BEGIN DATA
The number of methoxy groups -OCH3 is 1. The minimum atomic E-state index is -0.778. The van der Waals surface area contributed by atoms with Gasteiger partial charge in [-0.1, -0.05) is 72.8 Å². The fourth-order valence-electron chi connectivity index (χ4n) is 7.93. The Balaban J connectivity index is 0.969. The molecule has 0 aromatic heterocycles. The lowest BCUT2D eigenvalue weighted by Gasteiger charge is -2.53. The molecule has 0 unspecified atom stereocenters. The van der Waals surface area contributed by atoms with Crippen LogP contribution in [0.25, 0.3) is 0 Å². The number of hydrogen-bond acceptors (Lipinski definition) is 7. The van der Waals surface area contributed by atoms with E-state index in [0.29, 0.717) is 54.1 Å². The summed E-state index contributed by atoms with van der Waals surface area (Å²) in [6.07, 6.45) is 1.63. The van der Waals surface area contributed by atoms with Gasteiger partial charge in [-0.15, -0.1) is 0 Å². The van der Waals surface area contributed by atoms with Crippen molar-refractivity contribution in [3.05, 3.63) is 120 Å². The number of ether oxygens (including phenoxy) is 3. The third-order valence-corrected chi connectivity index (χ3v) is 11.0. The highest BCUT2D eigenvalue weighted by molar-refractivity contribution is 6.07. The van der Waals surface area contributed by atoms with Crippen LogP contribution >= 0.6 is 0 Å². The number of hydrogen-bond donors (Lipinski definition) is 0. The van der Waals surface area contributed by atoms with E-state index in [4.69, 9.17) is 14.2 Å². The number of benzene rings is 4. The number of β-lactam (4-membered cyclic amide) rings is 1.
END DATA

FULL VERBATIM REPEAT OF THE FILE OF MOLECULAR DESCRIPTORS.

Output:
The number of methoxy groups -OCH3 is 1. The minimum atomic E-state index is -0.778. The van der Waals surface area contributed by atoms with Gasteiger partial charge in [-0.1, -0.05) is 72.8 Å². The fourth-order valence-electron chi connectivity index (χ4n) is 7.93. The Balaban J connectivity index is 0.969. The molecule has 0 aromatic heterocycles. The lowest BCUT2D eigenvalue weighted by Gasteiger charge is -2.53. The molecule has 0 unspecified atom stereocenters. The van der Waals surface area contributed by atoms with Crippen LogP contribution in [0.25, 0.3) is 0 Å². The number of hydrogen-bond acceptors (Lipinski definition) is 7. The van der Waals surface area contributed by atoms with E-state index in [0.29, 0.717) is 54.1 Å². The summed E-state index contributed by atoms with van der Waals surface area (Å²) in [6.07, 6.45) is 1.63. The van der Waals surface area contributed by atoms with Gasteiger partial charge in [-0.15, -0.1) is 0 Å². The van der Waals surface area contributed by atoms with Crippen molar-refractivity contribution in [3.05, 3.63) is 120 Å². The number of ether oxygens (including phenoxy) is 3. The third-order valence-corrected chi connectivity index (χ3v) is 11.0. The highest BCUT2D eigenvalue weighted by molar-refractivity contribution is 6.07. The van der Waals surface area contributed by atoms with Crippen LogP contribution >= 0.6 is 0 Å². The number of hydrogen-bond donors (Lipinski definition) is 0. The van der Waals surface area contributed by atoms with E-state index in [4.69, 9.17) is 14.2 Å². The number of benzene rings is 4. The number of β-lactam (4-membered cyclic amide) rings is 1.